Cooperation between investigative journalists and civil society is essential
At CiFAR, our goal is not only to support the civil society organisations to work better and more collaboratively across borders, but also to build broad-based coalitions of all members of civil society to fight against public asset theft and for the recovery of stolen assets.
Starting in April 2016 the Panama Papers have and are exposing how hundreds of politicians and other public figures are systematically using offshore companies to avoid paying taxes on their wealth. The same schemes are used by corrupt officials and private persons to channel and launder billions in assets stolen from public bank accounts or obtained through other criminal activities.
It was the impressive work of investigative journalists – coordinated by the International Consortium of Investigative Journalists – that made this happen.
At the same time, the debate has been led by the mostly European and North American newspapers. It has been the work of investigative journalists in the UK, France, Spain and Germany, amongst others, that has put pressure on governments and driven change.
While this has been positive, the perspective of these stories has been northern and, except for a few examples, voices from elsewhere have been much less prominent. This risks not only losing the perspective of people from states losing assets, but also focuses attention primarily on the receiving states, reducing pressure for reform on those where public officials have or are stealing state assets.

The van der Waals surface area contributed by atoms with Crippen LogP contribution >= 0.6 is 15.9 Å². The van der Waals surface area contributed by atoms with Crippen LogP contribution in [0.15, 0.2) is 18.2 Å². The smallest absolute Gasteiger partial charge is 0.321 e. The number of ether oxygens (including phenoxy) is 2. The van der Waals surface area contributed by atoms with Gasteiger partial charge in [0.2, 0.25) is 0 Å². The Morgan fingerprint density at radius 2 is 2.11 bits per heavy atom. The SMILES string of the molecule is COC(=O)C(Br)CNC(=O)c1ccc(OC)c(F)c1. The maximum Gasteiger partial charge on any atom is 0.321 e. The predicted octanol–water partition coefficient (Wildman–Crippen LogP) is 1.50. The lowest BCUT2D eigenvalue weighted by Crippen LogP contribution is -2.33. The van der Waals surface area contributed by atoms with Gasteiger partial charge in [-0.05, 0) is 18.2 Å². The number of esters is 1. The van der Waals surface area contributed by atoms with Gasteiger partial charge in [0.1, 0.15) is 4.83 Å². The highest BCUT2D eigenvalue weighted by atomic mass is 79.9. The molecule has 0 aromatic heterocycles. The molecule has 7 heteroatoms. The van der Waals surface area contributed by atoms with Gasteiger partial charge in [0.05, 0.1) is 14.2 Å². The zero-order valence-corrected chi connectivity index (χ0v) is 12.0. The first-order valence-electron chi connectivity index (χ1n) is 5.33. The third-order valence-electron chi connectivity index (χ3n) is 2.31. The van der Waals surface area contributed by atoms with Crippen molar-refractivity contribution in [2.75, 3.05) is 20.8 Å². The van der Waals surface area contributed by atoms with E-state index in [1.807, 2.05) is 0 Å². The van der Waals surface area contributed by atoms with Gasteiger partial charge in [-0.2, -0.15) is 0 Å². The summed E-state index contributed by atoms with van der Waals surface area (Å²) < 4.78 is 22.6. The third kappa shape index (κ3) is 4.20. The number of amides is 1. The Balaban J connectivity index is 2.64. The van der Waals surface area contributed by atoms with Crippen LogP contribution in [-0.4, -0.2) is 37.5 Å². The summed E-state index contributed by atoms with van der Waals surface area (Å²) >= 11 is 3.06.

Over the coming three years, we’re working to make the links between civil society organisations and investigative journalists stronger, as well as providing the means to give voice to investigative journalism not currently represented in discussions on public asset theft and recovery.
We aim to help create a new cohort of journalists able to work on tracking stolen assets and critiquing the systems that allow assets to be stolen through:
Developing the expertise of aspiring investigative journalists from the South
Assisting experienced investigative journalists new to asset recovery to build stories
Facilitating cross-border investigative reporting and cross-sector cooperation
Starting in July 2017, Investigate the mediterranean aims to support a new generation of investigative journalists to understand how they can investigate cross-border corruption and to give them the tools to do so. A strong idea behind this project is to go beyond just connecting journalists, but actually to foster collaboration and joint story writing from journalists in Europe and in North Africa and to bring out those stories that span the two regions. Follow our progress with the project here.
If you are an investigative journalist who would like to get in touch with us, please do so using the contact form or email us at info(at)cifar.eu.